Doctoral Dissertations

Date of Award


Degree Type


Degree Name

Doctor of Philosophy



Major Professor

Annette S. Engel

Committee Members

Linda Kah, Chris Fedo, Mark Radosevich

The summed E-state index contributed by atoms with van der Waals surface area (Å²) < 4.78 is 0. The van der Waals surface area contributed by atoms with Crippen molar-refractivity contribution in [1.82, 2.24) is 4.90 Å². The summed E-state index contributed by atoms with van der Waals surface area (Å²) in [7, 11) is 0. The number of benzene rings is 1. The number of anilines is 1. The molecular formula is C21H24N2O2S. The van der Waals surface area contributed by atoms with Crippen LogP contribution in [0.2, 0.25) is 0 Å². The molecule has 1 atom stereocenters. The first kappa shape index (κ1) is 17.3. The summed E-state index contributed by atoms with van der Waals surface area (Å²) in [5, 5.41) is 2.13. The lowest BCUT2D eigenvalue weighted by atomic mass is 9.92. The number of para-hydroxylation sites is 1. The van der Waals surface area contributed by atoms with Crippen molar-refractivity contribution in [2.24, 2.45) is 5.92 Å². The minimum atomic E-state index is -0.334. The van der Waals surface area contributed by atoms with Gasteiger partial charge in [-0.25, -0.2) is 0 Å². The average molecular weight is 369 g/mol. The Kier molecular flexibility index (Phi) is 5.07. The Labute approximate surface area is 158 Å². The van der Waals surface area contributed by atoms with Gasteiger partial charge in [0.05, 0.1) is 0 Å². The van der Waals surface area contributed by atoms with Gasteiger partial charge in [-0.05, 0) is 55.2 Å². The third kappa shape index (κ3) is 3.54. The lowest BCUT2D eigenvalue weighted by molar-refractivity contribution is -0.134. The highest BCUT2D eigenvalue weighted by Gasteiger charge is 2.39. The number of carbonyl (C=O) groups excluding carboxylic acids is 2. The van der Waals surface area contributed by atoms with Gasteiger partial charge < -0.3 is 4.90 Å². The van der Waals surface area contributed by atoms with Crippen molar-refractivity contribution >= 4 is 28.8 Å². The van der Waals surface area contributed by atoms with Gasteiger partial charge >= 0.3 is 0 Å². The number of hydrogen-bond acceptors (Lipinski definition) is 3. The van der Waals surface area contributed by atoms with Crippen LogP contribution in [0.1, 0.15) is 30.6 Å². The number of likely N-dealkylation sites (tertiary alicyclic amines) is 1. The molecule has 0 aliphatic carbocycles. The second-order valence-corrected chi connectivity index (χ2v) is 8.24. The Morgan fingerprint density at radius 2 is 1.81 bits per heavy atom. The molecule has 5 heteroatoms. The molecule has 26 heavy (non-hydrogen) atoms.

One of the most challenging questions in paleobiology is how bone transforms from a living tissue into a fossil. In life, the gastrointestinal tract microbiome of an animal promotes host health. But, in death, these microbial communities, as well as soil communities, begin to degrade tissue, including bones. Using the American alligator from coastal wetland habitats as a model system, the gastrointestinal tract microbiome was found to contain microbial communities consisting of Fusobacteria, Proteobacteria, Bacteroidetes, and Firmicutes, with variations based on tissue type along the length of the digestive tract. The overall dominance of Fusobacteria is distinct from any other tetrapod studied to date and is suggestive of a retained ancestral condition that may be controlled by conservative host morphology, behavior, and niche occupation. Alligators are crown archosaurs that have occupied similar wetland habitats since their divergence in the Late Triassic, with an accompanying crocodylian fossil record that is replete with bones preserved in wetland environments. Following alligator death, structural and chemical changes to alligator bone, including transformations into more thermodynamically stable mineral phases, occur within days to weeks when bone is exposed to indigenous soil and water microbial communities, as well as from abiotic processes controlled by habitat geochemistry. Direct exposure to indigenous microbial communities slows alteration, which may be critical for stability of bone over geologic time. Despite different compositional chemistries, experimentally treated and fossil bones of varying ages converge on a common mineral lattice arrangement at the atomic-level that may facilitate bone preservation.

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